August 31, 2009

Inspired by Julia?

For those that know me, cooking is a passion that has been with me for over 30 years. As mentioned in the previous post, I kind of understand where it came from, but that only hints at how it developed. I have never really questioned my inner self about it until this moment. Right here, right now. So bear with me as I ponder and question my inner self, before your very eyes.

As I mentioned, my mom saw cooking as a chore, and although her mother, who was Italian, could cook, she did not influence me. I don’t remember eating too many of her dishes other than her famous (within our family) fried dough. My other grandmother was Irish and I don’t recall ever having a meal that she cooked. She baked for us once in awhile, but was not known for her cooking skills. No aunts or uncles to pass this down to me. Sorry Karen, but no big sister to teach me. Could it have been Home Economics in seventh grade with Mrs Pitt? Maybe a little bit, and sewing for sure, but that is another story.

Hmmmm, I just can’t come up with a family member or other person who I had contact with other than “the Welz girls and Grammy Thompson”. But there was Julia. I would watch her on TV and giggle as she cooked in her beloved effervescent way. She taught me that cooking was fun and not intimidating. I saw it as an extension to who I was. Nothing was too hard for me to try. And try I did.

In today’s school system, there is no doubt that I would have been labeled and possibly drugged for ADD (Attention Deficit Delight). I refuse to call it a “disorder”. How dare they. I am inquisitive, and quick minded and move fast from subject to subject. I can multi-task with the best of them and this is a trait often needed in the kitchen. I can move in many directions (in my mind) at once, I love to follow directions and this is how I came to REALLY understand the world of cooking and food. I read cookbooks and followed the directions to a T. I collected and collected cookbooks, comparing one recipe with another for the same dish.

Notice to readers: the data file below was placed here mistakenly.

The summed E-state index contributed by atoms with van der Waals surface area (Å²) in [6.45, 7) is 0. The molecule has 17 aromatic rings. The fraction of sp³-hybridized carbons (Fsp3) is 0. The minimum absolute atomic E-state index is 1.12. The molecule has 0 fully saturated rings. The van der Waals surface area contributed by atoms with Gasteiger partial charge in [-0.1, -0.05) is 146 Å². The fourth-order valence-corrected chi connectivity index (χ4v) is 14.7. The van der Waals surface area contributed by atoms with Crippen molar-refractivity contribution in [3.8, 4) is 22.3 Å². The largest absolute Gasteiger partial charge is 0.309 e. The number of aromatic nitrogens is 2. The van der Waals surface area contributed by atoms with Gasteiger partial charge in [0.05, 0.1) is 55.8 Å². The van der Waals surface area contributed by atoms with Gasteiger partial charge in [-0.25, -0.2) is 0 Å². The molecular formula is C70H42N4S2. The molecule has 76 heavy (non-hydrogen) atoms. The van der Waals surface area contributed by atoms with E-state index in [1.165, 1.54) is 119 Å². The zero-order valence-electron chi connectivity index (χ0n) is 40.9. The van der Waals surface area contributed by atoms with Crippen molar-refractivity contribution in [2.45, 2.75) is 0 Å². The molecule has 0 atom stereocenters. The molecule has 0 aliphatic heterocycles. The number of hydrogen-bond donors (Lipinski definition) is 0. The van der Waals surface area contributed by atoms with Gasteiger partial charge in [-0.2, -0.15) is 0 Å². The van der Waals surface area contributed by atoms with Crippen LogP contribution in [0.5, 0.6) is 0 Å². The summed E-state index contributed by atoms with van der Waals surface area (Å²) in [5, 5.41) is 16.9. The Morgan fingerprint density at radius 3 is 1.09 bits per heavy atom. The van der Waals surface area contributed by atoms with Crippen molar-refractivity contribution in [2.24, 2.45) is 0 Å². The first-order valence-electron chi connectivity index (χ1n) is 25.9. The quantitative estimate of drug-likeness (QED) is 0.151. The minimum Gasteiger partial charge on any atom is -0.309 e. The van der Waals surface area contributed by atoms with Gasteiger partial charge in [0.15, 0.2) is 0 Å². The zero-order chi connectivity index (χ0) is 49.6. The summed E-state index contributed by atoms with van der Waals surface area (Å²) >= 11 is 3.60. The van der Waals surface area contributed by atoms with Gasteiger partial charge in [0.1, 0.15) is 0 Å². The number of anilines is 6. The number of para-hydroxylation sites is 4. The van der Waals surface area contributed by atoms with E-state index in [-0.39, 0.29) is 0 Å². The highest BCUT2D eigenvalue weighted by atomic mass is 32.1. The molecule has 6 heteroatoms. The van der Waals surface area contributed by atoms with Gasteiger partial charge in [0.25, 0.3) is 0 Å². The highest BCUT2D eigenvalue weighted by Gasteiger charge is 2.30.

The first cookbook I owned was given to me for a bridal shower present in 1979 and written by Julia Child. I was just 19 years old. It was Julia Child & Company (1978). Unfortunately I no longer have it. But I do have, and use often , The Way to Cook.

As I come to the end of my musing, I’m not sure if I have come to a firm conclusion on where I learned my love of cooking. I guess it has just been a journey. One meal and recipe at a time.

Grandma Bishop’s Fried Dough (not really fried at all)

Dough recipe courtesy of

4 cups bread or all purpose flour (white)
1 1/4 cups lukewarm water
1 packet active dry yeast, or 2 1/4 teaspoons active dry yeast
2 tablespoons olive oil (any good brand), but extra virgin is best
1 teaspoon salt
1 teaspoon sugar, or 1 teaspoon honey
1/4 cup milk or 1/4 cup water

Preheat oven 450°F.

I prefer using milk for the liquid in this recipe. It adds flavor to your dough. But if you don’t have it, use water.

Using a large ceramic mixing bowl, or any suitable food safe bowl, add the flour, make a “well” in middle, and put in 1 teaspoon salt, stir to combine well. Set aside.

Prepare the starter: In a liquid measuring cup pour in 1 1/4 cups lukewarm water, 1 teaspoon sugar or honey, and one package of active dry yeast. Stir and set aside for 5 minutes. Allow to foam up (or proof).

Next, mix the starter (yeast water) and the milk in the bowl containing the flour with 2 tablespoons olive oil. Stir together using a wooden spoon or clean hands.

Note: You will need additional flour to knead on the surface that you’re working on. Knead for about 8 minutes or until you get a smooth elastic rubbery dough ball.

Set aside in bowl, drizzle with a little olive oil to keep the dough from drying out. Let dough sit covered lightly with plastic wrap or use a plate or damp clean towel to cover it.

Allow the dough to rise for 30 minutes to an hour.

Grandma Bishop’s preparation

Take a handful of dough and form into small ball. Bigger than a golf ball, smaller than a tennis ball. Place on oiled cookie sheet (6 to a sheet) and flatten slightly with palm of hand to shape of disc. Cover with towel and let rise for 1 hour.

Heat 1/2 cup of good olive oil in bottom of large skillet on medium heat. You do not want it getting to a smoking level. Carefully place 3-4 pieces of dough into pan and let brown. Flip dough and brown other side. Turn down heat if it is browning too fast. The inside needs to cook as well. If you feel the dough has browned too fast and the inside needs more cooking. Place dough on sheet pan into 350 degree oven to finish cooking.

Top with your favorite sauce and plenty of grated Parmesan cheese.

Bon Appetit!

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